Private, 4th Battalion Tank Corps 1918 with Captured 08/15 MG
- Scale / Maßstab: 1:16
- Material: Resin (figure), Model Plaster (base) / Resin (Fugur), Modell-Gips (Sockel – synethetische, kunststoffveredelte Gießmasse)
- Parts / Teile: 30
- Infosheet / Infoblatt: English
- Code: 10TFb
- Figure (8 parts) / Figur (8 Teile)
- 2nd Alternative Head with Glengarry / 2. Alternativ-Kopf mit Glengarry
- Small Box Respirator Bag / Gasmasketasche – Typ Small Box
- British Steel Helmet MK1 / Bt. Stahlhelm Mk1
- Model Base / Modell-Sockel
- Machine Gun 08/15 / Maschinengewehr 08/15 (3 parts)
- Standard MG 08/15 Bipod / MG08/15 Zweibein
- Steam Hose / Dampf-Schlauch
- Double-Ended Metal Spare Barrel Container for MG08 / Ersatzlaufbehälter für 2 Rohre MG08
- Drum Magazine – Trommelmagazine, or the official name: Patronenkasten 16 (2 parts / Teile)
- 2 Wooden Ammunition Boxes M1901 / 2 Patronenkasten aus Holz M1901
- Wooden Ammunition Box M1901 – Open (3 parts) / Patronenkasten aus Holz M1901 – Offen (3 Teile)
- Steam Condensing Can new type (2 parts) / Kühlwasserbehälter neuer Art (2 Teile)
- Ammunition Belt
- 2 Stick Grenades M1915 / 2 Stielhandgranaten M1915
- Steel Helmet M1916 / Stahlhelm M1916
Below are photos of my own painted figure, with the wooden plinth cut out to enable the German trench revetment supplied to be extended further downwards. The last part of the trench revetment with shelf is not included in this figure diorama.
Extracts from the Infosheet with this figure:
The figure depicts a private, 4th Battalion (originally D Company, later A Battalion), Tank Corps, France 1918. A young man, standing relaxed holding his blue painted steel helmet. The original photograph shows him standing with 4 other comrades beside a male British Tank inspecting a capture German anti-tank rifle. On his service dress he wears the blue sewn on shoulder tally colours of the 4th Bn. The small-box respirator hangs in the alert position in front of the chest.
The Tank Corps formed in May 1916, was designated the Heavy Section, Machine Gun Corps and then in November of the same year became the Heavy Branch. Not until July 1917 did it eventually become the Tank Corps. Formed from volunteers, it had up until 1917 no badge of its own. The white worsted MK1 tank badge (this was a male tank with 57mm cannons – the female tank had only machine guns) issued on the 7th May 1917 was worn on the upper right service dress sleeve. By the end of the war the Tank Corps had 26 numbered battalions, along with various workshop and support units.
Head 1: This is the head of the soldier taken from the original photograph. If one holds the head in front of a light, then it is possible to see where parts of the hair have been modelled thinly – notably the wave of hair hanging down between the left eye and ear and directly above. These thin areas can be removed using a sharp blade giving the hair an extra lightness.
Head 2: Here I have tried to acquire a slightly rougher / working-class look on the face of this young Scotsman. He wears the traditional Glengarry of the Scottish infantry regiments. Also known as the Glengarry bonnet or cap this brimless form of headdress was invented by Alasdair Ranaldson MacDonell of Glengarry and made out of a thick-milled woolen material with a bobble, or toorie on top and 2 ribbons hanging from the rear.
In 1914 all Scottish infantry regiments, except the Cameronians (Scottish Rifles) and Scots Guards wore the dark blue Glengarry (on many photographs this dark blue will nearly always appear black). The border or band had a red, black and white dicing with the brass regimental cap badge mounted onto a black silk background or rosette. The toorie (bobble) has a different colour depending on regiment. The cap badge is of the Argyll and Southern Highlanders – a Stag’s Head above the motto CUIDICH’N RIGH (Help the King).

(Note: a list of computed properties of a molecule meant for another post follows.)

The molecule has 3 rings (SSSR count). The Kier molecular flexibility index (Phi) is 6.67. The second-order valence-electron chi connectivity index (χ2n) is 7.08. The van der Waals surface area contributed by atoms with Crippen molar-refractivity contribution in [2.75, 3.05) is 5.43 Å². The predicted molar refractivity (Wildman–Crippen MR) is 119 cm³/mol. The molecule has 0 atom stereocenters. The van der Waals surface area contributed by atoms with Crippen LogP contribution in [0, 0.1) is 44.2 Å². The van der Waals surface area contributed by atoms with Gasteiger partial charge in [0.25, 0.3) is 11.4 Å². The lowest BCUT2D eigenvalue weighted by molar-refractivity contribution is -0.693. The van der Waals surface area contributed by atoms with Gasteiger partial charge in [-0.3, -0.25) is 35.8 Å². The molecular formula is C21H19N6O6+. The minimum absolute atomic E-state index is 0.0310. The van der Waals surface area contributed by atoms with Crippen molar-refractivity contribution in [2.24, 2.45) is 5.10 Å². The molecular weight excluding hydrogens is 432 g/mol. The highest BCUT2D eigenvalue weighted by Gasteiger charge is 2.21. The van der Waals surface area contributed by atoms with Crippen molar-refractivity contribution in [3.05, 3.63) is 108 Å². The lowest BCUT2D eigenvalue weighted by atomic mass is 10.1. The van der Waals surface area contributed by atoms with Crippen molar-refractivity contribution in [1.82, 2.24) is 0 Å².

The regiment was originally formed by the amalgamation in 1881 of the old 78th or Seaforth’s Highlanders, later the 72nd Highlanders (Duke of Albany’s Own), and the 78th or Ross-shire Buffs. During World War 1 the regiment was made up of 19 battalions and saw action on the Western Front, Mesopotamia, Macedonia and Palestine. Only the 1st and 2nd battalions were regulars, the others consisted of the Special Reserve, Territorial and War Service Battalions.
Today apart from Scottish regiments serving with the British Army the Glengarry is also worn by civilian pipe bands and as an appropriate headdress by any male highlander. There is also an Irish Glengarry. The method of wearing the Glengarry during this period was to have it sat at an angle on the head, with the right side nearly touching the ear. Nowadays it is worn more or less squarely on the middle of the head.
Machine Gun 08/15 / Maschinengewehr 08/15: Germany’s first light machine gun – Maschinengewehr 08/15 entered service in the second half of 1916 and was available in greater numbers from 1917 onwards. Sir Hiram Maxim invented the first machine gun, and the original was patented in 1883. The need for an increase in the volume of fire, particularly in the attack and defending newly won ground, led to this somewhat cumbersome and heavy LMG. It was in reality a scaled-down version of the original MG 08, incorporating many interchangeable parts. To decrease the weight the constructors reduced the water capacity of the cooling jacket from 4 to 3 litres, redesigned the box receiver and removed the mount for the ZF12 telescopic sight. A pistol grip in place of the double-handed spaded grips and a wooden rifle type shoulder stock were added along with a lightweight bipod. A new flash hider (muzzle booster/flash suppressor) was introduced to give a better recoil action. The savings resulted in a portable MG, still weighting 43 lbs. (19.5 Kg), but with the advantages of some interchangeable parts, same function, rate of fire, ammunition (belt fed, but of different types), similar training for crews already rehearsed on the MG 08 and ease of production at the same factories.